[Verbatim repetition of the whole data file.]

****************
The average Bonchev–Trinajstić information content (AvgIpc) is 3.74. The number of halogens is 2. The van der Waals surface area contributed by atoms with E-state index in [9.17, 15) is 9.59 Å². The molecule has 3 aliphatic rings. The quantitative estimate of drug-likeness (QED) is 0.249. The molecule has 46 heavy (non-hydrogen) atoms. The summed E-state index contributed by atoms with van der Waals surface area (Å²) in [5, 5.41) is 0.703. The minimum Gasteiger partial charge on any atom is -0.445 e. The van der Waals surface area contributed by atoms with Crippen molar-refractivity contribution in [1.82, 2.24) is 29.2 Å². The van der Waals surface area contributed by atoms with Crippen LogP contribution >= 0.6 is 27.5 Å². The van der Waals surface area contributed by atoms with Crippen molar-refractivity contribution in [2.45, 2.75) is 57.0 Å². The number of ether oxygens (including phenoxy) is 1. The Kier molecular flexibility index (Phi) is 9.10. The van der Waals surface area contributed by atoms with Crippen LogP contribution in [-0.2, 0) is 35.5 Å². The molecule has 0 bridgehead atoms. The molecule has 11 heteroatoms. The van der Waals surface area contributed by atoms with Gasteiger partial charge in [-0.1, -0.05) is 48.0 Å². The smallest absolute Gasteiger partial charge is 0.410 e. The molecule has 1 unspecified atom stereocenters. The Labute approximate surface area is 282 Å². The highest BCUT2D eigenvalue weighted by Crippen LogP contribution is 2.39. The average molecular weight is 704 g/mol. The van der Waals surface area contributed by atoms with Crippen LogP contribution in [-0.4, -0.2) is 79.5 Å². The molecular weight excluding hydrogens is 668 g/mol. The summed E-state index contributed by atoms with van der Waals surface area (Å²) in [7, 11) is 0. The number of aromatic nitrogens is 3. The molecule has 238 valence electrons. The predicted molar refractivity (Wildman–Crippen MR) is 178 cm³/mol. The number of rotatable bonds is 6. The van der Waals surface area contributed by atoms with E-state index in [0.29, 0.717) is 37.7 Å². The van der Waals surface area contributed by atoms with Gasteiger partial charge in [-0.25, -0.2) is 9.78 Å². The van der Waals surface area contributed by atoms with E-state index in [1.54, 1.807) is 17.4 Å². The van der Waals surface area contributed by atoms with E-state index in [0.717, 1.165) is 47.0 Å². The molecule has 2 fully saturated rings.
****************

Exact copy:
The average Bonchev–Trinajstić information content (AvgIpc) is 3.74. The number of halogens is 2. The van der Waals surface area contributed by atoms with E-state index in [9.17, 15) is 9.59 Å². The molecule has 3 aliphatic rings. The quantitative estimate of drug-likeness (QED) is 0.249. The molecule has 46 heavy (non-hydrogen) atoms. The summed E-state index contributed by atoms with van der Waals surface area (Å²) in [5, 5.41) is 0.703. The minimum Gasteiger partial charge on any atom is -0.445 e. The van der Waals surface area contributed by atoms with Crippen molar-refractivity contribution in [1.82, 2.24) is 29.2 Å². The van der Waals surface area contributed by atoms with Crippen LogP contribution >= 0.6 is 27.5 Å². The van der Waals surface area contributed by atoms with Crippen molar-refractivity contribution in [2.45, 2.75) is 57.0 Å². The number of ether oxygens (including phenoxy) is 1. The Kier molecular flexibility index (Phi) is 9.10. The van der Waals surface area contributed by atoms with Crippen LogP contribution in [-0.2, 0) is 35.5 Å². The molecule has 0 bridgehead atoms. The molecule has 11 heteroatoms. The van der Waals surface area contributed by atoms with Gasteiger partial charge in [-0.1, -0.05) is 48.0 Å². The smallest absolute Gasteiger partial charge is 0.410 e. The molecule has 1 unspecified atom stereocenters. The Labute approximate surface area is 282 Å². The highest BCUT2D eigenvalue weighted by Crippen LogP contribution is 2.39. The average molecular weight is 704 g/mol. The van der Waals surface area contributed by atoms with Crippen LogP contribution in [-0.4, -0.2) is 79.5 Å². The molecular weight excluding hydrogens is 668 g/mol. The summed E-state index contributed by atoms with van der Waals surface area (Å²) in [7, 11) is 0. The number of aromatic nitrogens is 3. The molecule has 238 valence electrons. The predicted molar refractivity (Wildman–Crippen MR) is 178 cm³/mol. The number of rotatable bonds is 6. The van der Waals surface area contributed by atoms with E-state index in [0.29, 0.717) is 37.7 Å². The van der Waals surface area contributed by atoms with Gasteiger partial charge in [-0.25, -0.2) is 9.78 Å². The van der Waals surface area contributed by atoms with E-state index in [1.54, 1.807) is 17.4 Å². The van der Waals surface area contributed by atoms with E-state index in [0.717, 1.165) is 47.0 Å². The molecule has 2 fully saturated rings.